I bit the bullet in January and I haven’t looked back. AirPods are truly convenient and (dare I say it?) worth the money. When not in use, the earpods—a separate one for the left and the right—reside in a little plastic charging case that looks to me like a package of Glide dental floss. You charge the case with a lightning cable but the case can charge the headset even when it’s not plugged in. So far, I have not encountered any problems with the pods running out of juice, but apparently 15 minutes in the case gives you 3 hours of listening time.
Here’s why I love my AirPods:
I have a little trouble keeping track of them (which was true with my wired headset as well) and I still need to find a good spot within my purse to store them. But otherwise they’re just great.
The winner of the free copy of Soulful Simplicity: How Living with Less Can Lead to So Much More by Courtney Carver is reader Briana. Soulful Simplicity is my favorite book about hows and whys of living with less. Briana said in her comment that she would like to win book in order “to learn about practical minimalism. I’ve read a lot about minimalism in general, but this seems to take a different approach.” Here’s your chance, Briana!
Courtney is on her Soulful Simplicity book tour right now. If she’s coming to a city near you, I heartily urge you to go to her book talk. I haven’t heard this talk, but I was truly inspired when I heard her speak about Project 333, her minimalist clothing challenge, in 2016.
I’ll be in touch to get your shipping address, Briana. I hope you enjoy the book!
Just over three years ago, my misfortune at having fallen and broken my wrist was turned into good fortune when I found myself working at the home of a hand surgeon. That wonderful doctor took the time to remove my precious heirloom wedding band so that I didn’t have to have it cut off. Here’s how he did it.
On the evening of December 3, 2014, I fell and broke my wrist, though I didn’t know immediately that it was fractured. That night, I took my engagement ring off, but my wedding wasn’t moving and I (stupidly) left it on.
The next morning, I went to urgent care and had the wrist x-rayed. For whatever reason, the urgent care doctor and nurse were unconcerned about my ring.
The following day, I left to supervise a three-day move-in for a client in Cape Girardeau, Missouri. (A couple of hours from St. Louis.) Thankfully, my wonderful team made my injured wrist irrelevant to the success of our job. But it really hurt that first day. And part of the reason for the pain was that my finger was swelling around my ring.
I was really fortunate because the husband of the couple we were moving is Dr. Andrew Trueblood, a hand surgeon with Advanced Orthopedic Specialists in Cape Girardeau. When he came home from work at the end of that first day, he took one look at my hand and rewrapped the bandage around the splint, which provided some instant relief. Then he said, “We have to get that ring off.”
Here’s a photo of my rewrapped wrist, showing how the wedding band was squeezing the life out of my finger.
For a half hour, he worked on getting my ring off, telling me that if we weren’t successful it would have to be cut off. I really didn’t want to have my precious ring cut off. It’s a family heirloom: My great grandmother, Alice Jeffries, wore it for 70 years. And I’ve worn it for another 25.
Andrew’s efforts paid off, and I am so grateful for his skill and attention. I wanted to share here the technique he used, in case you ever find yourself in need of getting a ring off your finger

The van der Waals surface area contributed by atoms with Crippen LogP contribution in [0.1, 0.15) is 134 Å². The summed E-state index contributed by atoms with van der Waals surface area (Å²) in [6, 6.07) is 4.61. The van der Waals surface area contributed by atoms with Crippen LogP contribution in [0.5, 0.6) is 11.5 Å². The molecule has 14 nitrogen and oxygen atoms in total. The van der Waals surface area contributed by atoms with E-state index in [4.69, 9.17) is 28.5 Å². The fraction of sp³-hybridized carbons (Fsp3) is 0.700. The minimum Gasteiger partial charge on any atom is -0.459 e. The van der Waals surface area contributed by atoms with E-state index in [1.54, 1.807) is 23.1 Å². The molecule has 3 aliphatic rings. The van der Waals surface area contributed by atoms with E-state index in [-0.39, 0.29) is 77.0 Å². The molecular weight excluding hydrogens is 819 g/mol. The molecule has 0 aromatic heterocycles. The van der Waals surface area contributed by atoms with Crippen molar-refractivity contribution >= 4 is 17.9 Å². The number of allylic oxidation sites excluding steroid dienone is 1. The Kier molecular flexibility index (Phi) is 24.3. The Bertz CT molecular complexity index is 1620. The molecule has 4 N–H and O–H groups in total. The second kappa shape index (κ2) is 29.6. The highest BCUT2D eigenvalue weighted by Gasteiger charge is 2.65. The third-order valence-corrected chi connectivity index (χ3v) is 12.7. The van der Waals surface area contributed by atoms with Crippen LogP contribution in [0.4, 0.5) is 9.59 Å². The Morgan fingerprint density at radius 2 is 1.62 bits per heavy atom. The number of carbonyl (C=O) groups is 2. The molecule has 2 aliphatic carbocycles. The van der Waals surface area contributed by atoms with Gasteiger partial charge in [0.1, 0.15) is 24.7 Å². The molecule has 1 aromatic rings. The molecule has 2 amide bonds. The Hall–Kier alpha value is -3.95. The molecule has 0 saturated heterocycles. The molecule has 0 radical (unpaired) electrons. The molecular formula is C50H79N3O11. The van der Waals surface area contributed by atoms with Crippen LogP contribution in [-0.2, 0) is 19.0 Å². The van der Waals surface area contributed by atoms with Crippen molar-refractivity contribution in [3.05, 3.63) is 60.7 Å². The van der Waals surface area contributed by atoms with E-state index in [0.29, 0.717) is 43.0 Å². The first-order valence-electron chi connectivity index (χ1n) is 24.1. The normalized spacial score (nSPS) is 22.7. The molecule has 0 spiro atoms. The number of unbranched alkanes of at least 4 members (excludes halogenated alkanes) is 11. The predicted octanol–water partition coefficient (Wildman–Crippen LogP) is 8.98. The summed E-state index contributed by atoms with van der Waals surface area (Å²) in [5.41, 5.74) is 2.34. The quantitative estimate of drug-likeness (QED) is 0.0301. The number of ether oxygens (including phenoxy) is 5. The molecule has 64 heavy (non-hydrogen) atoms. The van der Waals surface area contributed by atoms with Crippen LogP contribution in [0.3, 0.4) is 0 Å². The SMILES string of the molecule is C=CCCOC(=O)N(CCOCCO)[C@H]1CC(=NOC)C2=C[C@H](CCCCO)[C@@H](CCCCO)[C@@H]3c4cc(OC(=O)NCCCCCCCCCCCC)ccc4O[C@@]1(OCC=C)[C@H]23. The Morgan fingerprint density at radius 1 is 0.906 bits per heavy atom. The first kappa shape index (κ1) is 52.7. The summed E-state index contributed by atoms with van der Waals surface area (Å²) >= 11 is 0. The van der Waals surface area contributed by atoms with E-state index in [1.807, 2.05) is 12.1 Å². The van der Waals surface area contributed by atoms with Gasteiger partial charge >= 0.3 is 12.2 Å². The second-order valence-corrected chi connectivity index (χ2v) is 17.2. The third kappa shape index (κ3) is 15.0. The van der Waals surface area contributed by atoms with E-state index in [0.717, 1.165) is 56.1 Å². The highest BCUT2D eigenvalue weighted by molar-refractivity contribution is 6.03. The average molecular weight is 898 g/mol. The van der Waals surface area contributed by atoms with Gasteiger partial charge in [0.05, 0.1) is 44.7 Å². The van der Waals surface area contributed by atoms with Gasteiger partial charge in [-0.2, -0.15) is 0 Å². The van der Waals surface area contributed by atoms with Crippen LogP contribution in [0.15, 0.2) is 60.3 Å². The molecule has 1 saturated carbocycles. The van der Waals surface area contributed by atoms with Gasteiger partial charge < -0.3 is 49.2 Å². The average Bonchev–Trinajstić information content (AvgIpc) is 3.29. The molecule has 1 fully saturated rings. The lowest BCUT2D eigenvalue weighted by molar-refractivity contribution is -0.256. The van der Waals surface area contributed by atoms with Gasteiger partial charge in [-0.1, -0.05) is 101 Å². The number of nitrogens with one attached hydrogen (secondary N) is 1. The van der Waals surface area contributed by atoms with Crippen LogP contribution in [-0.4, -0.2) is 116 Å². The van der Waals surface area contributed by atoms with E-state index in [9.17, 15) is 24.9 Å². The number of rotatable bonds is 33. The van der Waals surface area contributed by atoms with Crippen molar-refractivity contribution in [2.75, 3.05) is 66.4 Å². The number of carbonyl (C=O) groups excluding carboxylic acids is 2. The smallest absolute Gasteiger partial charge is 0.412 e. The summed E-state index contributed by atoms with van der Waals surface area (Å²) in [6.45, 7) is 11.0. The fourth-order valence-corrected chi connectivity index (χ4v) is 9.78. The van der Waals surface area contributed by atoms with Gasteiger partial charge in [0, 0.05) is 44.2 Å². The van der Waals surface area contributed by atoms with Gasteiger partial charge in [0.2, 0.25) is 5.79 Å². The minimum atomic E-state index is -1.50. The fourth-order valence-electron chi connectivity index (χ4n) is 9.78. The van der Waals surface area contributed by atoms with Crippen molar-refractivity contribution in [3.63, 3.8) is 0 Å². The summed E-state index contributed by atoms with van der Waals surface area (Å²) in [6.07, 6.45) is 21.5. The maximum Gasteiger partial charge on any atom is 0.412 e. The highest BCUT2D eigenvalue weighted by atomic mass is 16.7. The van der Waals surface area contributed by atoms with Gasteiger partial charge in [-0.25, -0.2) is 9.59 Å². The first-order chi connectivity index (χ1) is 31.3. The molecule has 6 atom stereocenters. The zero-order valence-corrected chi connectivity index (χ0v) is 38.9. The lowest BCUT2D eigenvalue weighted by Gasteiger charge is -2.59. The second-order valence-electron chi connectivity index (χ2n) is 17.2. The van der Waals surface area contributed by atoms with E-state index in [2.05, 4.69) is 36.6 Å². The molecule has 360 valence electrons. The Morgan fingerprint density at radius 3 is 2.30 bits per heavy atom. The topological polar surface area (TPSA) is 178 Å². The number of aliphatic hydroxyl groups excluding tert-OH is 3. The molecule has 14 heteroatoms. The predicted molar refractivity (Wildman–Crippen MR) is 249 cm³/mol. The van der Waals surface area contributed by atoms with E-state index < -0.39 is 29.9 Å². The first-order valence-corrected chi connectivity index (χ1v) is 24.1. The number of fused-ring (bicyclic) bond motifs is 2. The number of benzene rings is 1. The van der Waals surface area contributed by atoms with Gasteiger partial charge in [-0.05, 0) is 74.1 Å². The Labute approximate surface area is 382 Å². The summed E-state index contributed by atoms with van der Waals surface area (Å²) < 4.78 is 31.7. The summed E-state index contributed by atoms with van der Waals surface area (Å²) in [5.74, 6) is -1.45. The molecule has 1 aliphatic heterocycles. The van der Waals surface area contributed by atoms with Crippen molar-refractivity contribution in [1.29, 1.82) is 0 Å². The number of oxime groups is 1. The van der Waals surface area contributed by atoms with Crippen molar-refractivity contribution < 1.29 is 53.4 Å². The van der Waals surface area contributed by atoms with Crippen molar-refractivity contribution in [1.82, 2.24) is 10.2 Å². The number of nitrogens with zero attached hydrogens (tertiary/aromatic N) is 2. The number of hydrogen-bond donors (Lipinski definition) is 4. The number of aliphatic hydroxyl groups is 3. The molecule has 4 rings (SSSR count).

Step one: Wrap the finger in dental floss.
Over and over Andrew wrapped and rewrapped my finger with dental floss so it looked like a mummy. He said this would reduce the swelling. He did it for probably 25 minutes.
Step two: Get the dental floss under the ring
Since Andrew’s house was still packed (the movers had just brought their stuff to the new house), he access to tools was limited. After he unwrapped my finger for the last time, he patiently used the tines of a plastic fork to ease a strand of floss under the ring, going from of the top of my finger toward my wrist.
Step three: Make the finger slippery
We had some liquid soap on hand, and Andrew soaped up my finger.
Step four: Pull the dental floss
By pulling on the floss and allowing it to go round and round my finger, the ring was slowly eased off. As it was happening, I turned on my phone’s video camera so I could record the last 30 seconds of this miracle. Be sure and watch it to the end to get a glimpse of Andrew.
I am amazed by my good fortune in finding myself in the home of someone who could ease my pain so effectively after this accident. I am grateful to the patience of Andrew and his wife, Amy, and, of course, to my outstanding team that weekend. We got them moved into their gorgeous home without letting a fractured wrist get in the way.
Courtney Carver’s excellent new book, Soulful Simplicity: How Living with Less Can Lead to So Much More came out a month ago, on December 26. That day, I published a Q&A with Courtney about the book and her journey.
Soulful Simplicity is my favorite in the simplicity/minimalism genre. It’s heartfelt, wise and inspiring. If you’re a regular reader of my blog, you know that I’ve been following Courtney’s Project 333 minimalist clothing challenge for a year and a half. So she has quite literally inspired me to simplify my life.
Courtney’s publisher has sent me a hardcover copy of Soulful Simplicity to give away to one lucky reader. To enter, post a comment below about why you need to read this book. After you’ve entered with a comment, you may get additional entries by tweeting about the giveaway (be sure and use @janinea in the tweet, so that I see it) and/or writing on the wall or commenting at the Peace of Mind Organizing Facebook page. The contest ends at 11 pm, central time, on Wednesday, January 31. I’ll use the Random Number Generator to pick the winner and I’ll announce the winner’s name on Friday, February 2.